Complainant also contends that at the time Respondent acquired the Domain Names in October and November 2013, Respondent knew that it did not have any legitimate rights to the VAPE WORLD marks, was on constructive notice of Complainant’s federal trademark registrations, and/or did not operate any business in connection with the Domain Names. Complainant argues the Panel may reasonably infer that, before registering the Domain Names, Respondent was on actual notice of Complainant’s trademarks. The Panel may reasonably conclude that Respondent searched the availability of <vaporworld.com> before registering other, longer and wordier “Vapor World” formative Domain Names. Complainant’s domain name, <vaporworld.com>, is used in connection with a website that prominently displays the VAPE WORLD and VAPOR WORLD marks, promotes the sale of vaporizers, and has links to Complainant’s <vapeworld.com> site. Combined with Complainant’s notoriety in the field and geographic proximity to Respondent, it is hard to believe that Respondent was unaware of Complainant’s marks at the time it registered the Domain Names. For all of these reasons, Complainant contends that Respondent should be considered to have no rights or legitimate interests in the Domain Names.
(iii) Registered and used in bad faith
Complainant states that where, as in this case, Respondent has failed to show rights or legitimate interests in the Domain Names, registration and use in bad faith can be inferred. The purchase and maintenance of the Domain Names in the face of Complainant’s VAPE WORLD marks should be considered to have been registered and used in bad faith because Respondent intends to divert users from seeking information about Complainant to Respondent’s website. Under the United States Lanham Act, the registration of the VAPE WORLD trademarks on the principal register constitutes prima facie evidence of the validity of the registered marks, and of Complainant’s exclusive right to use them in connection with the goods/services identified in its registrations and related commercial goods and services. The registrations are also constructive notice to Respondent of Complainant’s ownership and exclusive rights in the VAPE WORLD marks. Significantly, Respondent, who chose the confusingly similar Domain Names with only the addition of geographic or generic terms which merely describe Complainant’s geographic position or the nature of its services, is currently using at least one of the Domain Names to advertise a competing business. As such, Respondent can reasonably be charged with knowledge of Complainant’s marks.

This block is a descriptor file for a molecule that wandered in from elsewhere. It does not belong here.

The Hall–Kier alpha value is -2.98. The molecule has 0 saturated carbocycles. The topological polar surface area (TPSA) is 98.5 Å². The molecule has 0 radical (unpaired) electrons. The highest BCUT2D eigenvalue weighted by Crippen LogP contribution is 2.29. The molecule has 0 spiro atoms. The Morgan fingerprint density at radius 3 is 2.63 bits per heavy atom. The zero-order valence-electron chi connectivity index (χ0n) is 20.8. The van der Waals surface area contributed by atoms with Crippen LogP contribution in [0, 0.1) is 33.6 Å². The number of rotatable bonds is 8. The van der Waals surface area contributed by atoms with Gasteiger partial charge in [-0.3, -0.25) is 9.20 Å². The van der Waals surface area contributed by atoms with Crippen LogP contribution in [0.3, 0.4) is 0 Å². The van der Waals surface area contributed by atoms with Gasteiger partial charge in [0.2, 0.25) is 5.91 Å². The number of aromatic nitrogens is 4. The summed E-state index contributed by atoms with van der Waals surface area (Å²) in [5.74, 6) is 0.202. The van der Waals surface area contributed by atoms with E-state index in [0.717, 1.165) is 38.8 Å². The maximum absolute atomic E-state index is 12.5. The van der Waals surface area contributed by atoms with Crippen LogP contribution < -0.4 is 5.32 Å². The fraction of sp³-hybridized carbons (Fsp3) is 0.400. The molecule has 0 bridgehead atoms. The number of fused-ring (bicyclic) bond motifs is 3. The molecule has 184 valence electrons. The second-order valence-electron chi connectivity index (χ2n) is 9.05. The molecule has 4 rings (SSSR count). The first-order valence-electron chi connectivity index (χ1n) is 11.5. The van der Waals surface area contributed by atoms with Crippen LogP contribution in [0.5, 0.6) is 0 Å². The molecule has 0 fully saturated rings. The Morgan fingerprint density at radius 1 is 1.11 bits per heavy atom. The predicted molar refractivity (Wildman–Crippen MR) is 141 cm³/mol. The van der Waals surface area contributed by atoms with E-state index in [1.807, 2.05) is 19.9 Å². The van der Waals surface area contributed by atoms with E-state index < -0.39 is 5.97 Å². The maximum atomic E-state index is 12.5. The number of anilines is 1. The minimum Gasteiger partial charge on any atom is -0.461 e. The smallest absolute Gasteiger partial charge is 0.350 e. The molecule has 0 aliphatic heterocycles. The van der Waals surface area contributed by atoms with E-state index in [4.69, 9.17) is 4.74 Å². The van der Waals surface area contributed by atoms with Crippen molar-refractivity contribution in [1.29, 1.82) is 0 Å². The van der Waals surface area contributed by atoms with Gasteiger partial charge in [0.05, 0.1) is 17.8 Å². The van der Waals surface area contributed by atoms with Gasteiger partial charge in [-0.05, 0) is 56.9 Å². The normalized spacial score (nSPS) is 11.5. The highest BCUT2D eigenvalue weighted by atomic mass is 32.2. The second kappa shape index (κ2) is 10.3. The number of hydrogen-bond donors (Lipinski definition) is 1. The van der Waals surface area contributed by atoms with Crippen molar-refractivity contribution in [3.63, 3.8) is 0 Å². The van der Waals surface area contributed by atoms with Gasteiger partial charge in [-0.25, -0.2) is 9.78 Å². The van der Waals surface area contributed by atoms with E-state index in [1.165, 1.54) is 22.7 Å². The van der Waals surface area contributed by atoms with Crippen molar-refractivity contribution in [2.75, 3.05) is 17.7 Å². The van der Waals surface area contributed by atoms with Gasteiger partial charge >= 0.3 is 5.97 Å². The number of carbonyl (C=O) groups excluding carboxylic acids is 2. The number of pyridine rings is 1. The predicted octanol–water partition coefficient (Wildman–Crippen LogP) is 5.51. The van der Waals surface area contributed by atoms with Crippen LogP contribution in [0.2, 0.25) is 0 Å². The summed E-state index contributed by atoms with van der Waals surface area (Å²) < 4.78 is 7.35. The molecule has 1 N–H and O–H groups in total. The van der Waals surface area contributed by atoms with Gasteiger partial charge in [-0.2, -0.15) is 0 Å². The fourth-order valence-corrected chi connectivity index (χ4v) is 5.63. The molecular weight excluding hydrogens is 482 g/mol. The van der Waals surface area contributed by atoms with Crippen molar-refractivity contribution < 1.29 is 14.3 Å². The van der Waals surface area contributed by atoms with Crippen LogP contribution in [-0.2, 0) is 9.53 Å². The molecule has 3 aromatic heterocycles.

Complainant asserts that Respondent registered the Domain Names in October and November 2013, after Complainant had been operating its website for more than 6 years, and 5 years after Complainant was granted registered trademark rights to its VAPE WORLD mark. Respondent’s registration of the Domain Names, unassociated with a bona fide offering of goods/services, was solely to create a likelihood of confusion with Complainant’s mark as to the source, sponsorship, affiliation or endorsement of Respondent’s website for financial gain. Such use is evidence of bad faith use and registration. By registering the Domain Names, Respondent diverted potential and actual VAPE WORLD customers. Complainant claims Respondent has made commercial use of the <vaporworldus.com> Domain Name and has registered and maintained the Domain Names primarily for purposes of its own financial gain.
Complainant emphasizes that Respondent uses the wording “Vapor World” in large letters on its allegedly infringing <vaporworldus.com> website, and uses wording identical and confusingly similar to Complainant’s VAPE WORLD and VAPOR WORLD trademarks and <vapeworld.com> and <vaporworld.com> domain names. Complainant claims that Respondent similarly deemphasizes any differences in the marks (i.e., the geographic identifier “US”) using small font. Complainant asserts it is likely that customers will be confused as to Complainant’s sponsorship of, or affiliation with, the Domain Names and website, all of which is heightened by Respondent’s presence in South Florida, where Complainant is located. From Respondent’s use of the <vaporworldus.com> Domain Name, in which the term Vapor World is maximized, and the geographic identifier “US” is minimized, it is also reasonable to infer that Respondent registered the other Domain Names with the intent similarly to use them to cause confusion, emphasizing the term Vapor World over any geographic identifiers. According to Complainant, such use constitutes bad faith use and registration pursuant to Policy, paragraph 4(b)(iv).